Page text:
Best of New York

The Absolute Best Waterfront Restaurants in New York

Grand Banks is perpetually packed. Photo: Liz Clayman

New York and its surrounding waters offer so much shorefront space that you’d think we’d have dozens of excellent restaurants lining it. Well … not quite. Anyone who’s eaten at many of them knows there’s something of a waterfront grading curve: “For a waterfront restaurant, this is fine” could mean that while there’s probably an incredible view, it’s overpriced, the seemingly microwaved food is about the quality of a darkened workplace cafeteria’s, and the service could best be described as “nonexistent.” But “I would love this food even if a thick fog had descended on the city and I couldn’t see the skyline” would be a compliment of the highest order — the meal would be terrific even without the setting. There aren’t many of those in the city, but we’ve found a number of them, below.

The Absolute Best

1. Grand Banks
Pier 25, West Side Hwy. at N. Moore St.; 212-660-6312

This bar and restaurant is set on the gorgeous Sherman Zwicker, a 1942-built schooner that’s said to be the largest wooden ship in New York City. On the deck, you’ll be surrounded by finance workers and early-30s money types on Tinder dates. But they’re easy to make peace with when you consider the setting: The boat rocks gently as ships pass by, the Hudson River and Statue of Liberty as a backdrop. (Also: While you might have to grab your check quick to avoid getting soaked, it’s particularly exciting to watch a storm approach from the west here.) Order the heirloom-tomato salad; the thin and crispy seaweed-salt-dusted fries with spiced ketchup and sage aioli; that lobster roll; and, of course, the oysters. Most dishes are charmingly brought up through a dumbwaiter from the below-deck kitchen, which only adds to the experience. And Grand Banks is community-minded: It operates in partnership with the Maritime Foundation, and the team behind it work with Billion Oyster Project here and at their other projects (Pilot, Island Oyster). Make reservations to avoid a wait, and maybe bring a Dramamine. (April to October.)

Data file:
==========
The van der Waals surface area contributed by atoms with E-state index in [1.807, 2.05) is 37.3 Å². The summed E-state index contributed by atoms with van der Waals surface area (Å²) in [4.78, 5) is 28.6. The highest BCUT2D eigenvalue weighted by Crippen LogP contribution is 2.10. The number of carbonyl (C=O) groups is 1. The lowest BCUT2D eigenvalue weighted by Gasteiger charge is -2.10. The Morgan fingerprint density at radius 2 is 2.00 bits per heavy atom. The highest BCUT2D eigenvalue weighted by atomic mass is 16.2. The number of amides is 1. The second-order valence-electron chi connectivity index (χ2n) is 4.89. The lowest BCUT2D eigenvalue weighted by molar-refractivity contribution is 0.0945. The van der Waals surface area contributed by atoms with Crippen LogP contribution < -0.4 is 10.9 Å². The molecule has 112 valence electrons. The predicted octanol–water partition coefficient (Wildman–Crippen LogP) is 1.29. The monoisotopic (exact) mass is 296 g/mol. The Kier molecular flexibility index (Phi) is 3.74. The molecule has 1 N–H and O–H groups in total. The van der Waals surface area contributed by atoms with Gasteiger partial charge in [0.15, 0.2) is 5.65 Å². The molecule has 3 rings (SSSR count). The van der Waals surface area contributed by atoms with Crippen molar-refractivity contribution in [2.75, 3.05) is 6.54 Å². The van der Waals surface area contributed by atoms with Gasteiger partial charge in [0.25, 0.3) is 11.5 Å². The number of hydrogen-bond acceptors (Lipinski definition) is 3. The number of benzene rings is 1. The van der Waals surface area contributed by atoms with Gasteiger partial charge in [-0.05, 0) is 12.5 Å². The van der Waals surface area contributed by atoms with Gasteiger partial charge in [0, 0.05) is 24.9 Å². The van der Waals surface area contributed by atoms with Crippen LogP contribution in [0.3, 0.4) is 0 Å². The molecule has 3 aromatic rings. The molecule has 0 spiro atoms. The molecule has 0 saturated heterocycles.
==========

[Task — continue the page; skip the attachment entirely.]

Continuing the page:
2. Anable Basin Sailing Bar & Grill
4-40 44th Dr., Long Island City; 646-207-1333

This outdoor-only patio outside the Sound River Studios event space can be hard to access, but the payoff is great: It’s huge — there’s some 30 tables, most of them picnic tables and wooden ones with schoolroom-style chairs and big enough for groups of six to ten. Anable Basin in stunningly relaxed, particularly for a waterfront restaurant. You choose your own seat and then head to the bar to order affordable drinks like an Aperol spritz in a plastic cup and a good cheeseburger. Low-key music comes from speakers perched atop the bar, and people play games and celebrate birthdays at tables, then take a walk on the adjacent pier to better inspect the midtown views. And the place is community-minded — partnering with Billion Oyster Project isn’t reserved solely for higher-end affairs like Grand Banks; Anable Basin does so, too. Cash-only. (Seasonal.)

3. Fornino Brooklyn Bridge Park
Pier 6, Brooklyn Bridge Park; 718-422-1107